Linux is free- SWEET, you get a screen, but no apps to work with. (open office is free), yah, but you get what you pay for. Free as in beer, not like air.
Free beer means, cover charge to get in, cheapest beer in the house, massive headache, if you over-indulge. And possible throw up factor as well..
With the ultimate vista, with a suspected life span of 4 years, more like 6 eyars.. it would cost someone 20 cents a day to pay for it. ANd in 4 years, especially looking at the last 12 months, how much faster will video cards, cpu's, and hard drives be?

DOT will come around, as well as all the other federal gov'. Not because they have to, but because, it is a visious cycle, that always comes, every time a new desktop os hits. and takes years, for software vendors, to offer the $5000 patch for their mega app to work. For us old farts to be re-trained in the gui, and for young guns, to learn patience......

RE: Let's see...
By Zirconium on 3/7/2007 5:53:31 PM , Rating: 1
What? First you act condescending, saying, "Lots of young people i see," and then you proceed to write up a post like a retard on MySpace. I'm still chuckling over the Linux "don't drink too much free beer" reference, but mainly because it doesn't make any sense. I seriously hope you aren't the sysadmin at my company.

RE: Let's see...
By PandaBear on 3/7/2007 6:02:54 PM , Rating: 2
You idiot!

Win95 is a lot more usable than 3.1 so it is a must have upgrade (from 16 bit to 32bit)

Win98 isn't much better than 95b, but they pull the plug on 95 so you have to get 98 anyways, I stripped IE out of 98 and make it a faster, more efficient 95 (ever heard of 98 lite, noob?) Still, they stopped selling 95 and all the new PC is fast enough, so what the heck, upgrade is not that bad.

Win2K is based on NT, and it is much more reliable than 9x, so it is a logical upgrade candidate, plus USB support too.

WinXP is not as reliable as Win2K, tried it, downgraded back to Win2K and never look back, still have all the drivers and reliability.

Vista, I don't know what is the benefit since nothing new fundamentally is worthed upgrading to vista. Maybe if they have virtual machine and distribute workload/file server across a cluster of desktop for our office, but not as it is now.

As you can see, only 95b and Win2K are must have upgrade, all the others are there because people were forced to upgrade (98, ME, XP, Vista, are all incremental improvement that doesn't worth the extra expense, but people were forced to upgrade to).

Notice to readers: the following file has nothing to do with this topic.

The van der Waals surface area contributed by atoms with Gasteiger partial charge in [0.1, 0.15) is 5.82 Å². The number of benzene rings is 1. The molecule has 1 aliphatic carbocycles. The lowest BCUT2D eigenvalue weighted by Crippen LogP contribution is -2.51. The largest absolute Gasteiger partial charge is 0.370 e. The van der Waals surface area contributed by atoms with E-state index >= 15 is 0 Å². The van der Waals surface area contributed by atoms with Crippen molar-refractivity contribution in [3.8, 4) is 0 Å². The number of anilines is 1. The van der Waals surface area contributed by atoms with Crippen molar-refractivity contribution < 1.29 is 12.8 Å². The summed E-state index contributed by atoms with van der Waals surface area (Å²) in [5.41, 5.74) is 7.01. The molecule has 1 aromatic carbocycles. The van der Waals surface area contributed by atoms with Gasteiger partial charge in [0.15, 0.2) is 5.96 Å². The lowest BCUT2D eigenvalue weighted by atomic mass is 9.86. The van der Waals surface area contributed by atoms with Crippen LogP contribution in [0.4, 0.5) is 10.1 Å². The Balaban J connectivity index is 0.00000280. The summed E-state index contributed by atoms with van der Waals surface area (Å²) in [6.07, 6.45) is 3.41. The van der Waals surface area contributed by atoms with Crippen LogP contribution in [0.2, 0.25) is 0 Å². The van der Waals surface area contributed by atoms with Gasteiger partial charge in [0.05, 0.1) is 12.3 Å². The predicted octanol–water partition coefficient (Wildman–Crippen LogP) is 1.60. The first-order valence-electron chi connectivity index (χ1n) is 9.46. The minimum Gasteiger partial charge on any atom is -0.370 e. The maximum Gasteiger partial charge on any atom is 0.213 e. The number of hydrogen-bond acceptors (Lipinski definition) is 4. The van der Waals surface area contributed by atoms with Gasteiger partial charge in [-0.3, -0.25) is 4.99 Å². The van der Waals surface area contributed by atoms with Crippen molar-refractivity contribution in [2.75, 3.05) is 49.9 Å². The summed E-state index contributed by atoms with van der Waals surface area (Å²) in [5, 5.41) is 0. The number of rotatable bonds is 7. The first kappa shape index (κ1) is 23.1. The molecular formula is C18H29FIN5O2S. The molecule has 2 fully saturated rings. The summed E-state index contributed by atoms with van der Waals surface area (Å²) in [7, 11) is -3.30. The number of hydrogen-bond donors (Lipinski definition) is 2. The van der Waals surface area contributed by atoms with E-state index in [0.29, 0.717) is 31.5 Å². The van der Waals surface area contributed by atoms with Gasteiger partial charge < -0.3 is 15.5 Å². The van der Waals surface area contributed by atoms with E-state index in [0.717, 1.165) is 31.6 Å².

RE: Let's see...
By othercents on 3/7/2007 6:38:53 PM , Rating: 2
For the DOT Same thing, if those apps dont work, then they are poorly written. MEaning written for xp and xp only?

Poorly written? Do you not understand that Microsoft changed the rules? They do this with every new OS they create. They change the rules. Windows 95 to 98 was easy. Everything basically worked between those, but when you switched to Windows 2000 or XP you are not running under the NT rules. Which basically says that you are not allowed direct contact to the hardware and you had to use API calls. Now in Vista they even changed the API calls and have been trying to remove OpenGL making it virtually impossible to run some applications.


RE: Let's see...
By crimson117 on 3/8/2007 11:03:59 AM , Rating: 2
Windows XP still has some life in it.

Saying it still has some life in it implies that it's dying. I'd say XP is as strong as ever, and still a better choice for new computers than Vista. I agree with the quote in the article, that there's absolutely no compelling reason to upgrade to Vista at this time.

You get... a pretty UI... some widgets... other than that I can't think of anything.

You lose... sound (if you have a creative soundblaster x-fi), gaming comp, application compatibility, $$ spent on the upgrade OS)

RE: Let's see...
By TomZ on 3/8/2007 11:20:16 AM , Rating: 2
Well, XP is dying as much as any "previous version" of software does. Microsoft's primary financial investment and engineering focus in their OS area will be Vista (and beyond), so you're probably not going to see much more added to XP except for security patches. Device manufacturers and software application developers will be focusing primarily on Vista for their next-gen stuff, so you'll slowly see XP left behind. It will happen slowly, but it will happen.